Meerschaum Ideas That Did and Didn’t Work

I had originally titled this “Homemade Pipe Bombs,” but I thought that’d be in bad taste, and I’d get Googled by a swarm of 15-year old’s. Today, we’re going to take a look at a bunch of homemade pipe remedies that both worked and didn’t work.

I’ll start with something that did work. Cleaning meerschaum’s are a challenge in itself, but the simplest thing I’ve made that’s been really helpful was a toothbrush cut down to about 2 1/2″. It lets me scrub out the meerschaum without damaging the inside. It also preps the pipe for something that I’ll cover later.

Before you try any of these other meerschaum remedies, I’d suggest trying a beater meerschaum, something simple that isn’t a collector’s piece, and you’re more interested in smoking your meerschaum than in preserving it’s pristine state.

One of the worst things I’ve done came from the Internet. The idea was to accelerate the coloring process of the meerschaum. The idea was to coat the meerschaum in beeswax using cotton swabs or something like them, allow the wax to solidify, then heat the meerschaum with a heat gun, melting the wax off. It accelerated the coloring alright, but it also stripped the finish off of the pipe.

Since I don’t have carnuba wax or something like it, and a buffing wheel, I bought Paragon Pipe Wax, which doesn’t require a buffing wheel, and managed to restore the finish. I think meerschaums are immersed in these arcane wax mixtures that are hard to replicate, so the Paragon finish was much easier to apply and a simpler solution.

What’s important to know about a meerschaum is that you don’t want any cake to build up in it. Cake is good for briar pipes but very bad for meerschaums. If cake starts to build up, gently scrape the inside of the bowl. Do not ream it, or hack at it until you reach pure meerschaum.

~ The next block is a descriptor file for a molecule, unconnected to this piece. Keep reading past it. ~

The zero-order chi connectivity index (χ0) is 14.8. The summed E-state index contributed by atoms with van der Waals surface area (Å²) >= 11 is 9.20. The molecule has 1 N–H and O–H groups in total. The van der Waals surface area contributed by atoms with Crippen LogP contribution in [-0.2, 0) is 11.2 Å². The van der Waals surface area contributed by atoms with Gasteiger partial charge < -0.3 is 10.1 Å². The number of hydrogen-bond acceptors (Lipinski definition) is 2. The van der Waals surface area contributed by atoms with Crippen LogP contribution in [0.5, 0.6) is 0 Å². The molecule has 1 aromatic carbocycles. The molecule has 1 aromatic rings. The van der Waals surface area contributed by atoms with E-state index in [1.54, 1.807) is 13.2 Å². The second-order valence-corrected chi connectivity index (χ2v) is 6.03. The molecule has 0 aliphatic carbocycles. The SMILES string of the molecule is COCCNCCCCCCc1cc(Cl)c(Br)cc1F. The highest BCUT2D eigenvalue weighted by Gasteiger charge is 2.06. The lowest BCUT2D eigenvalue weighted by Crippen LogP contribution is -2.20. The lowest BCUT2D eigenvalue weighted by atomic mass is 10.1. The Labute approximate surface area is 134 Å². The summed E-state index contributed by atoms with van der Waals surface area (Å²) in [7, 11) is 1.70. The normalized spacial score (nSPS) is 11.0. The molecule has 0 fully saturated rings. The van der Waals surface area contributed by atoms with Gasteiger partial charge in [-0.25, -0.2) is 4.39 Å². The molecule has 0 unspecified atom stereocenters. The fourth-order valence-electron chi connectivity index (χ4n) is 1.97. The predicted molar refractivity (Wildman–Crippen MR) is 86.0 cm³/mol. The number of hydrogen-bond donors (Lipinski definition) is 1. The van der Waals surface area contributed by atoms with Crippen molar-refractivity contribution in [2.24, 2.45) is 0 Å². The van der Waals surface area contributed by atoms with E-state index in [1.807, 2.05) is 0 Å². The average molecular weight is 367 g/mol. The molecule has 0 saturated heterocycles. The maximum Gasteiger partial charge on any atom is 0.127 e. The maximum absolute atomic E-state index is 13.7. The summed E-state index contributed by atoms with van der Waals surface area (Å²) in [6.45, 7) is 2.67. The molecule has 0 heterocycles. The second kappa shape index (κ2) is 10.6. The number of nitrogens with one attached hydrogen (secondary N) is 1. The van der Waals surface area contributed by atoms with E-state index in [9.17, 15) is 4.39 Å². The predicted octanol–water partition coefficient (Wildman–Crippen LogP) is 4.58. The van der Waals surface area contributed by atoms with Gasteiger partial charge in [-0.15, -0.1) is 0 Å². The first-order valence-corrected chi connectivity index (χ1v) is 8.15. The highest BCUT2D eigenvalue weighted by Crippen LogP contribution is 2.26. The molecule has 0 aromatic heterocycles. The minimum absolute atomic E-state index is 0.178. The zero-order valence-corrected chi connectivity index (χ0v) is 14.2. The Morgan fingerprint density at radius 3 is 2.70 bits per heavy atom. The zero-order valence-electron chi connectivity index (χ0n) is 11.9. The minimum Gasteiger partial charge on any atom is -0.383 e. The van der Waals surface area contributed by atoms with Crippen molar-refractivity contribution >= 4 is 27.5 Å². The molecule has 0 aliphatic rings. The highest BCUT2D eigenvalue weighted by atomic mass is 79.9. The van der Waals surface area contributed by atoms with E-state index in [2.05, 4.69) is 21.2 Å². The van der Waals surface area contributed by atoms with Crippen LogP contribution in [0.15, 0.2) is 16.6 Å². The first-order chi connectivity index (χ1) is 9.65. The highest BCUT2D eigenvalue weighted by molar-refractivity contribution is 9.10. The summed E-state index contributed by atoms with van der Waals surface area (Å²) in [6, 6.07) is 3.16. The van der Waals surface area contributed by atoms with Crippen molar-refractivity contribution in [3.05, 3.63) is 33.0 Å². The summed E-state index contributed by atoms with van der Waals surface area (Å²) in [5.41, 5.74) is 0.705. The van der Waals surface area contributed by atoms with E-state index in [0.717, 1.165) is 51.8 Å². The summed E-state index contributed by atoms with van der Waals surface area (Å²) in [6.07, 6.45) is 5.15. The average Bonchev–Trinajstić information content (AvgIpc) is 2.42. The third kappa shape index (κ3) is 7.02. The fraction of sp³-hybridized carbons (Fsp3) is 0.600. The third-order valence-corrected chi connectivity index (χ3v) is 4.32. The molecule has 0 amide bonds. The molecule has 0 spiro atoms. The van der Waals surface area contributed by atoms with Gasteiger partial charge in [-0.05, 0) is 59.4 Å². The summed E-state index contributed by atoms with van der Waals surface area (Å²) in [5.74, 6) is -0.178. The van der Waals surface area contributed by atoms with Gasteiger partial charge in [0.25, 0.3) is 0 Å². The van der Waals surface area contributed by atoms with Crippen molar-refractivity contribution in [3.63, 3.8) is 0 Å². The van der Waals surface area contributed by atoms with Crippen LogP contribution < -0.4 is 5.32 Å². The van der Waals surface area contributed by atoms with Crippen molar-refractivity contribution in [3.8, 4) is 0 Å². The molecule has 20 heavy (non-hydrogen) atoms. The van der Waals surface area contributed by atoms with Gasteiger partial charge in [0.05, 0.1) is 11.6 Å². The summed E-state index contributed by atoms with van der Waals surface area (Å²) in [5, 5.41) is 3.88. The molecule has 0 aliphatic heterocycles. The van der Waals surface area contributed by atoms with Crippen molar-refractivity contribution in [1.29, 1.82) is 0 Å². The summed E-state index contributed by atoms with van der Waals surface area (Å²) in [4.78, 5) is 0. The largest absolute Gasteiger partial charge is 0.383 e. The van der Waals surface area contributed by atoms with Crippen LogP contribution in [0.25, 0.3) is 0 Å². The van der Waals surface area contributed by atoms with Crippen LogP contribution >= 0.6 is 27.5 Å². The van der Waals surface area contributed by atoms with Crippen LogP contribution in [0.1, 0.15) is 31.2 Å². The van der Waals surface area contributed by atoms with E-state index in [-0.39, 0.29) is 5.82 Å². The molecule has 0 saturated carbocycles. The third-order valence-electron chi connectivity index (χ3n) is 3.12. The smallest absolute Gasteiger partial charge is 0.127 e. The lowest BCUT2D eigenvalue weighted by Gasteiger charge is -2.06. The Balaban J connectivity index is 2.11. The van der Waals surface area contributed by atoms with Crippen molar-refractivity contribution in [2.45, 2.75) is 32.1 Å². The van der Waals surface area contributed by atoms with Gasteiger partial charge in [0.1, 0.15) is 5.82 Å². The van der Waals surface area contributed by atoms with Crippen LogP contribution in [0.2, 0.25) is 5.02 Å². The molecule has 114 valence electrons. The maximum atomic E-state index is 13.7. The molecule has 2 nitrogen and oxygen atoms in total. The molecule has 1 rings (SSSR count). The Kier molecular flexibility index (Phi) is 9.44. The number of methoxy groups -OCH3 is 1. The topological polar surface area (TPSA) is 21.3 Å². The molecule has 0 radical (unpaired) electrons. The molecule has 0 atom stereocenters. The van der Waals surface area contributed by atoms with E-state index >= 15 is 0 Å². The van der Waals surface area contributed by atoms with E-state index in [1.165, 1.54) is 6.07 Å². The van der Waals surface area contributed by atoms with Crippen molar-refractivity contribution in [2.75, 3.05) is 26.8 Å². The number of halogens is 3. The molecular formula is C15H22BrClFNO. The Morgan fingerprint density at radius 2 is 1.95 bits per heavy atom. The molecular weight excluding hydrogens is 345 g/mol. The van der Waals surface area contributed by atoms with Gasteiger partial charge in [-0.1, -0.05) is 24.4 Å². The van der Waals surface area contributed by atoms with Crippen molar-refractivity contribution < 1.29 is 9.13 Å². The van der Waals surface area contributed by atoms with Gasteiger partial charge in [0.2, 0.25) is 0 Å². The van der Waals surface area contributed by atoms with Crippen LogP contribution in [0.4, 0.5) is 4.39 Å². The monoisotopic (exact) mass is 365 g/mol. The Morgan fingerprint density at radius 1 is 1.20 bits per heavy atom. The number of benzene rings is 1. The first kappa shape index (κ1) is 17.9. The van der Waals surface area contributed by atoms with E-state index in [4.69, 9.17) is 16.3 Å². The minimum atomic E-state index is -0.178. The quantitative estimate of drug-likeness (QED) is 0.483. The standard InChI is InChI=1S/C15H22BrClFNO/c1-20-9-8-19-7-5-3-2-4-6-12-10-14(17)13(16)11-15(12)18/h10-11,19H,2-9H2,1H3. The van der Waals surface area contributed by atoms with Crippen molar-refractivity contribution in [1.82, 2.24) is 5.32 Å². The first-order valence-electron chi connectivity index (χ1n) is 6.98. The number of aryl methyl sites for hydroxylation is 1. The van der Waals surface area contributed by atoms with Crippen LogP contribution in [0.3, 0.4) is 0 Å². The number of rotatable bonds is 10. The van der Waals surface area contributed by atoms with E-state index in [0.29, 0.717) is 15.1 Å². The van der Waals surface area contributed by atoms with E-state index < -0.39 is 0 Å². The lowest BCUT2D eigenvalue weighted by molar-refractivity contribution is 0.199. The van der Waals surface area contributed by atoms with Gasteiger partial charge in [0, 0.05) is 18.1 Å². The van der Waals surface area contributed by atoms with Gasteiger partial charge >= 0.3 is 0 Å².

I’ve read all sort of wacky ideas to keep the inside of your meerschaum clean, including alcohol swabs, not using alcohol swabs, antibacterial wipes, not using antibacterial wipes, using nothing, using this, and using that. Honestly, the possibilities are ridiculous. I decided to use something designed for pipes, and specifically designed to remove excessive buildup: Arango Pipe Spray. The way I use it is to spray all of the inside of the pipe surface, then use a couple of facial tissues to wipe the bowl out. You can also use the Arango Pipe Spray to spray out the inside of your stems. Ive noticed that even after using pipe sweetener to clean out the stem, when I use the Arango, a lot of gunk still comes out of the stem. Under no circumstances should you get the Arango on the outside of the pipe.

Another idea to accelerate coloring was to put the meerschaum in a jar with a lid, or a plastic container with a lid, and to blow smoke from another pipe into the container and seal it. I didn’t notice much of a difference, except my pipe stunk. And it make sense that it wasn’t terribly effective. Meerschaum colors as the tar and nicotine are leeched from the inside of the pipe. By attempting to color it from the outside, the finish would act as a barrier from the smoke blown inside of the container. I’m now interested in getting a coloring bowl and seeing how that works. Another product that looks interesting is Meerschaum Antiquing Compound.

Next stop, Briar Ideas That Did and Didn’t Work…

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2 Comments

  1. Parson says:

    F’ing cops they broke our meerschaums!! ATTICA! ATTICA!!!

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